A reader asked for some help finding an old recipe called Sally Lunn Bread or Cake.
It wasn't hard to find information about this type of sweet yeast bread, which originated in Bath, England. The recipe is said to have arrived with a French emigree in the 17th century.
It is traditionally served sliced horizontally and toasted. It looks much like an American hamburger bun.
It is served with sweet or savory toppings, but often just spread with plain or flavored butters, jam and clotted cream. It is still produced commercially in Bath and can be sampled at Sally Lunn's House in the city.
It is by sheer coincidence that I have been to Bath and eaten at the Sally Lunn's House for High Tea. I distinctly remember eating a half-portion of the brioche-like sweet bun with salmon, while my mother had hers with lemon curd and clotted cream.
There is a reference in a Charles Dickens short novel, "The Chimes," about the bakery item. A dreary evening is described as "the sort of night that's meant for muffins ... Likewise crumpets. Also Sally Lunns."
The buns traveled across the Atlantic centuries ago. They are a favorite of Southern bakers in the U.S. and sometimes called Sally Lunn Cake because it can be made in a tube pan. This recipe is from a food blog called NotQuiteNigella.com.
Sally Lunn Buns
1 cup milk
3/4 cup butter
4 to 4 1/2 cups flour
1/3 cup caster or superfine sugar
1 tablespoon instant dried yeast
2 teaspoons salt
1 egg mixed with 2 tablespoons milk for egg wash
1. In a small saucepan, heat the milk and melt the butter on low heat until the butter melts, but do not boil the milk. Cool for about 15 minutes.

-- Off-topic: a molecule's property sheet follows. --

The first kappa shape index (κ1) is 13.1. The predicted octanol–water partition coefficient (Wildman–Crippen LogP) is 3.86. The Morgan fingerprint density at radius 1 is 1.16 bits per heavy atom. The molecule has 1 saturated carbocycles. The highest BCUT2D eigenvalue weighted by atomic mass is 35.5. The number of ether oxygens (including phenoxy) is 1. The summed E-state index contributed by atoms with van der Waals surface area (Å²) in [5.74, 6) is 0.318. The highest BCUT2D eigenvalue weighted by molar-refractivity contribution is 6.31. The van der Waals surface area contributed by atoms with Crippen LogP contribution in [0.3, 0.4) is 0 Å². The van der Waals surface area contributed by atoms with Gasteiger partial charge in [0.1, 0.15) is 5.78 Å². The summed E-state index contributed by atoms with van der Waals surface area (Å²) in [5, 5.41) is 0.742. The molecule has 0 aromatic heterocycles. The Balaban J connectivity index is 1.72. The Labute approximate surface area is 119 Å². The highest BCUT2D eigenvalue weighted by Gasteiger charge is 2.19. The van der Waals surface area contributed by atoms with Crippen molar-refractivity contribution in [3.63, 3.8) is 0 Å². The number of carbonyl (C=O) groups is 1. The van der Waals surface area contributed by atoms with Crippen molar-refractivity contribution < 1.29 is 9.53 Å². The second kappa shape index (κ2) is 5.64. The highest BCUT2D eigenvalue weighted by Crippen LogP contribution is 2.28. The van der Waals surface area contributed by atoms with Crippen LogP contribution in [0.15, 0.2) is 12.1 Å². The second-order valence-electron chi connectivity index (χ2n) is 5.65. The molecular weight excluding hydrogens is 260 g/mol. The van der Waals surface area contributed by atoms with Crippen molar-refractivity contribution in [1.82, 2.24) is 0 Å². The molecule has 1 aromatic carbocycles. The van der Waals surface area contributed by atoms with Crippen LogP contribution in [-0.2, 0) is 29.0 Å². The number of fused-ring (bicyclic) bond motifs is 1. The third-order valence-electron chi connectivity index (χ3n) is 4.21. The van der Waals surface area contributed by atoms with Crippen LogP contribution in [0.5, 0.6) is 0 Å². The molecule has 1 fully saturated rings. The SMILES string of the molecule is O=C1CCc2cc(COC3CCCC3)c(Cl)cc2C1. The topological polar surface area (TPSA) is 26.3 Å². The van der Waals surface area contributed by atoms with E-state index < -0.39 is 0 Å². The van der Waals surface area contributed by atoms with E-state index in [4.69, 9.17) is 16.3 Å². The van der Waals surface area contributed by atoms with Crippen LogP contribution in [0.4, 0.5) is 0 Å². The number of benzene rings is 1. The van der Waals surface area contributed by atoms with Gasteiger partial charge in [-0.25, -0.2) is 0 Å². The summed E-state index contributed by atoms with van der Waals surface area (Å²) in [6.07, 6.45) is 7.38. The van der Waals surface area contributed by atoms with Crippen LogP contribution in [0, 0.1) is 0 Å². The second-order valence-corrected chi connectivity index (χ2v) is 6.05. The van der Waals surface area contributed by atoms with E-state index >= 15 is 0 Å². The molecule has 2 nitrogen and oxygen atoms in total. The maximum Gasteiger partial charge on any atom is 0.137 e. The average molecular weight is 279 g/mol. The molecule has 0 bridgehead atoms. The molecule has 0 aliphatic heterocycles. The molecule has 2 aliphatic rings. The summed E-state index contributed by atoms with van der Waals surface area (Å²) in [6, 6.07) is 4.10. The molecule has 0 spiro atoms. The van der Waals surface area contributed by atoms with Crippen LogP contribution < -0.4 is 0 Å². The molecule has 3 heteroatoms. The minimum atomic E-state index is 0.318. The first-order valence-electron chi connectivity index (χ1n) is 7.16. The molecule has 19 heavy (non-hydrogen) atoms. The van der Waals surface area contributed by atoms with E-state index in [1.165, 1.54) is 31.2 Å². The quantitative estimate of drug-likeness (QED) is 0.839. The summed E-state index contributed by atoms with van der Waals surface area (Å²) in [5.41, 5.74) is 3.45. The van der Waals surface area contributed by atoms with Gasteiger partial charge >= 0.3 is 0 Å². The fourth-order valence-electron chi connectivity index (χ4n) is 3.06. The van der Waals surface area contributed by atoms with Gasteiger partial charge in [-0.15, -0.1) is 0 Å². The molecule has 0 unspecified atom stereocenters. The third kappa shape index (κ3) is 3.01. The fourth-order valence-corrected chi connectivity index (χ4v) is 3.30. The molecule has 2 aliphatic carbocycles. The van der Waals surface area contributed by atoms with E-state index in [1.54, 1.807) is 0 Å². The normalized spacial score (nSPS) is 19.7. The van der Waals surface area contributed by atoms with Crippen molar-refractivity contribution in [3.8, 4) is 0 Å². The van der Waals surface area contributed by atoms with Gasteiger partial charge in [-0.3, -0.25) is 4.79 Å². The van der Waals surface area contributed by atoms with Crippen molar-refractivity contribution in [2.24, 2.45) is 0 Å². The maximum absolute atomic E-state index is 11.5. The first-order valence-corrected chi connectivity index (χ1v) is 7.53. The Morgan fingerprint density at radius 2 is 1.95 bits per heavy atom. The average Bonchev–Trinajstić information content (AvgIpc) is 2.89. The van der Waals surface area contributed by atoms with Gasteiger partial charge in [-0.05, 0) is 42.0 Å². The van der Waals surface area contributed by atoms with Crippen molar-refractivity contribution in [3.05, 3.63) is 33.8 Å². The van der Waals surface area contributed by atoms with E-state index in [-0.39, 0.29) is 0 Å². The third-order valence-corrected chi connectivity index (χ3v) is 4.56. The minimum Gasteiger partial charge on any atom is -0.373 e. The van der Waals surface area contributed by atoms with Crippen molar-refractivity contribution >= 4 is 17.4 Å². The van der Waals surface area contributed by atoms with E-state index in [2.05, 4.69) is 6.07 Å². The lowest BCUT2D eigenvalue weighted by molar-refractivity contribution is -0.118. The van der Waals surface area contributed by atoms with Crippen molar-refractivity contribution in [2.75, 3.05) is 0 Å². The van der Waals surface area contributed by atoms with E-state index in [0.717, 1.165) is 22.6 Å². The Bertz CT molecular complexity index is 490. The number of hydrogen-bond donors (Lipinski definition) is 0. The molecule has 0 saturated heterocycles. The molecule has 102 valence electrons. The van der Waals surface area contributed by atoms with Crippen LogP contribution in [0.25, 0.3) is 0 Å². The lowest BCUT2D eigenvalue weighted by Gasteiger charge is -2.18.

Beat the eggs in a bowl with a whisk until light and fluffy.
2. Meanwhile, mix the flour, sugar and yeast in the bowl of an electric mixer fitted with a dough hook.
While mixing on the lowest speed, add the butter mixture and then the eggs and mix for 6 minutes until it becomes elastic. In the last minute or so add the salt. It will be a wet and sticky mixture but don't fret, it is meant to be like that.
3. Grease a very large bowl with butter and place the now very sticky dough in the bowl and cover with plastic wrap. Allow to rise 1 hour to 90 minutes in a warm space in a draft-free room.
It will really rise up high. Punch it down and knead the dough for 2 minutes.
4. You can make these using small greased baking tins, or do them free-form: Divide into about 10-12 buns and allow to rise for another 30 minutes.
5. Preheat oven to 375 degrees. Just before they are ready to be put in the oven, brush buns with the egg wash and bake 15-20 minutes. Serve warm or toasted with just about anything.